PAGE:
How to evaluate your energetic contracts

After reading your employment contract, you know your start date, how much you’ll get paid and what’s going to happen when you leave.

The contents have barely evolved since the first one ever was scrawled on a stone tablet. When I ask you to consider your holistic relationship with an employer today (and I often ask about that), the scope of your employment contract alone is… tiny.

What is an energetic contract?

The energetic contract between you and your work includes everything in the employment contract and everything BEYOND it. To understand it, we do two things:

  1. See and acknowledge what you have to offer
  2. Evaluate the value you’re receiving in return

Here’s what I mean…

What do you have to offer?

Remember how one third of your waking life is spent working, give or take? During that time, you have an energetic output, a pace, a level of interest and pride in your work. In HR we might call this your level of “engagement”.

Then you have your actual skills and experience that you use to do your job, and your aptitude for developing those skills further (your potential).

Combining high engagement with strong skills, and especially high potential, is the key to a great offer.

And spoiler alert: when you’re doing the work you were made to do, as in you love it and it uses your special gifts, you’re maxing out what you have to offer.

Sounds fun, right? Also super valuable to have engaged people using their skills and growing all the time? Yes, employers love that!

Which is why we also need to consider…

What are you receiving in return?

The employment contract ignores your engagement, skills and potential. For the purpose of that document, each human with the same job title is basically the same. The employment contract is concerned with what the company is providing to you: your income, vacation and benefits.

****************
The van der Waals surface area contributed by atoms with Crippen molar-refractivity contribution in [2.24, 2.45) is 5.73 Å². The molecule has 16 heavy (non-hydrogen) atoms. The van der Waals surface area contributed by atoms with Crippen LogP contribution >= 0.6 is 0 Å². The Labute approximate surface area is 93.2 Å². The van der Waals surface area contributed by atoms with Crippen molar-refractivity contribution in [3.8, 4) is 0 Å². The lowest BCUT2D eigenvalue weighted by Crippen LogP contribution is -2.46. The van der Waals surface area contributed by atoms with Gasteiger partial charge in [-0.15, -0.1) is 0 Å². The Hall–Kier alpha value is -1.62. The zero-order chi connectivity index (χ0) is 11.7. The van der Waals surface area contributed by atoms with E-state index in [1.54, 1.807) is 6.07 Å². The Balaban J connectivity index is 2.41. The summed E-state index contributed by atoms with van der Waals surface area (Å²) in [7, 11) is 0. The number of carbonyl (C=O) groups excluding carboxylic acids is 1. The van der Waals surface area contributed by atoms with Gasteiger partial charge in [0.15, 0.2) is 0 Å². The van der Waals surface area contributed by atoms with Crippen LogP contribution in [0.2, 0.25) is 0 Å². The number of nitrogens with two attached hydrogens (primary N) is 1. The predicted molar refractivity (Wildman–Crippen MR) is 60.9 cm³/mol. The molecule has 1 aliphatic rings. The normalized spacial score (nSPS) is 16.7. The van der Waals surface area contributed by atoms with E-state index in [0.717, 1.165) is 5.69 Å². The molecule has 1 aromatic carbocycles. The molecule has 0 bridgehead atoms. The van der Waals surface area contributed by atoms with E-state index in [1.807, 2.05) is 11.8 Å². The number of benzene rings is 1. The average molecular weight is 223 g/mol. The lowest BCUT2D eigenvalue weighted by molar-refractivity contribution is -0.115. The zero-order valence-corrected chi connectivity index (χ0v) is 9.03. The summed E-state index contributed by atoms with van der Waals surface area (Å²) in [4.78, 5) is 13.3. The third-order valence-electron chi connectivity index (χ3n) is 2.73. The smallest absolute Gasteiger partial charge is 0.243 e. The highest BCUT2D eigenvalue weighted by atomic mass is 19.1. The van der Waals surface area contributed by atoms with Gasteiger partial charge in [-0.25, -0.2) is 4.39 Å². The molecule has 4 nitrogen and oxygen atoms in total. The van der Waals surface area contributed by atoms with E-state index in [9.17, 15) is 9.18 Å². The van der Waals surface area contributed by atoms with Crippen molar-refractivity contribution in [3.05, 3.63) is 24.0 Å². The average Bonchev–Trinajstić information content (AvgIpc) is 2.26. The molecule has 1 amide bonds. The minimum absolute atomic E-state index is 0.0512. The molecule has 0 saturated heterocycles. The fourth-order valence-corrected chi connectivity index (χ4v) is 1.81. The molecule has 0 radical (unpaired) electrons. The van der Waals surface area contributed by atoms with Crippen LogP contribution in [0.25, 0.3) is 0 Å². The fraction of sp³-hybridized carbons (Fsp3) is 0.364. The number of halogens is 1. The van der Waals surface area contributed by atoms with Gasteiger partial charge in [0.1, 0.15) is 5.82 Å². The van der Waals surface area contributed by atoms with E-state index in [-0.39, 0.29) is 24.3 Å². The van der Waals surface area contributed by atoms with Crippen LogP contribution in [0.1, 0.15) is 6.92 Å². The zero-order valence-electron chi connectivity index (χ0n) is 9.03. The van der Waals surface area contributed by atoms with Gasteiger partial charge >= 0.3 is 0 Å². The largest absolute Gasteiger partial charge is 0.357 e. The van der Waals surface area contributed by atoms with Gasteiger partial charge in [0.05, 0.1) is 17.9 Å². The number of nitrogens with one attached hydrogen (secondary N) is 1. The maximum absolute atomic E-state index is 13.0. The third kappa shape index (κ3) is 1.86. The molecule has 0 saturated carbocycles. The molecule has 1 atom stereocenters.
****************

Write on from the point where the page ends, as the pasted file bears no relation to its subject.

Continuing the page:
But there’s more. Consider the opportunity cost – to YOU – of being in a slightly higher paying job with limited learning opportunities or upward mobility, versus being in slightly lower paying job with room to develop? Over the course of a career, it makes a massive difference.

Consider being in a slightly higher paying job with a manager who gradually erodes your self-esteem, versus a slightly lower paying job with a manager who lifts you up, teaches and empowers you?

Poor development opportunities and poor leadership can significantly limit your professional and personal wellbeing. Which is why we look at these things as part of the energetic contract.

A plant metaphor

Imagine two houseplants. One is next to the window in nutrient-rich soil. The other is in a dark corner with old, sandy soil. Both plants have the same watering schedule (paycheck), but the one next to the window in rich soil will thrive and the other one won’t.

This is why we need to manage our careers like a marathon, not a sprint, with more thoughtful strategy and less chasing shiny objects.

This is why we need to have a career plan, and continuously ask the tough questions about what’s in and out of balance in our energetic contract with work.

This is why we need to look beyond the job we have when we make a move, and think about the job we’re interested in next.

How to restore balance

If your energetic contract is out of balance, something  needs to change. You can either change your offer, change the value you’re getting in return, or start fresh elsewhere with a whole new contract. Here are some ideas to put you in the driver’s seat while figuring it out:

  • Start with what you want to offer. How much time, energy, commitment and effort you invest in your work is your choice
  • If you struggle with stress, if you find your offer is costing you too much, and you’ve tried everything, consider this: your stress could be a message that there’s something better out there for you
  • If you’re happy with your offer, but you’re not getting enough value back in return, get proactive.
  • Articulate the value you want to someone who can actually make it happen. Whether it’s more money or vacation or benefits or learning or support or opportunity, just ask!
  • If you think your lack of balance is time-bound by special circumstances – for example, you’re in a project-from-hell or leadership is turning over or there’s a promise of a raise but no details – be honest with yourself about how long you’re willing to wait.

A recap

Your energetic contract is the unwritten contract between you and your work . It includes the offer you provide, including the energy, skills and potential that you bring. And the value you get in return, including your conventional pay and benefits, plus your permission to grow, exercise who you are and be supported.

Now, go forth and insert yourself into an energetic contract that feels good! The world needs more of those X


Up next in the What is Work? series: A Catalyst (where work shapes who you’re becoming).



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